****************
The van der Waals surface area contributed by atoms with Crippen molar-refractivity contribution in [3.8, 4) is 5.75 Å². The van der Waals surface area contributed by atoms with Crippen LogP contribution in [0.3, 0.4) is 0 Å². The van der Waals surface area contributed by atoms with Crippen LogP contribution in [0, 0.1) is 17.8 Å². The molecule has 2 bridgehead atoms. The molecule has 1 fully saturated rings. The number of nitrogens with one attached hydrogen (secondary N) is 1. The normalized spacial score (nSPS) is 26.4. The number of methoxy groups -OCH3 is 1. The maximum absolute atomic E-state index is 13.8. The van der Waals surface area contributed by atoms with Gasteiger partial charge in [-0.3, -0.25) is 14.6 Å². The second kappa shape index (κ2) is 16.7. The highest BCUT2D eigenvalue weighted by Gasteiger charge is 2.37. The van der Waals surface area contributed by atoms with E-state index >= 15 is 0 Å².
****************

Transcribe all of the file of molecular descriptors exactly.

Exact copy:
The van der Waals surface area contributed by atoms with Crippen molar-refractivity contribution in [3.8, 4) is 5.75 Å². The van der Waals surface area contributed by atoms with Crippen LogP contribution in [0.3, 0.4) is 0 Å². The van der Waals surface area contributed by atoms with Crippen LogP contribution in [0, 0.1) is 17.8 Å². The molecule has 2 bridgehead atoms. The molecule has 1 fully saturated rings. The number of nitrogens with one attached hydrogen (secondary N) is 1. The normalized spacial score (nSPS) is 26.4. The number of methoxy groups -OCH3 is 1. The maximum absolute atomic E-state index is 13.8. The van der Waals surface area contributed by atoms with Gasteiger partial charge in [-0.3, -0.25) is 14.6 Å². The second kappa shape index (κ2) is 16.7. The highest BCUT2D eigenvalue weighted by Gasteiger charge is 2.37. The van der Waals surface area contributed by atoms with E-state index >= 15 is 0 Å².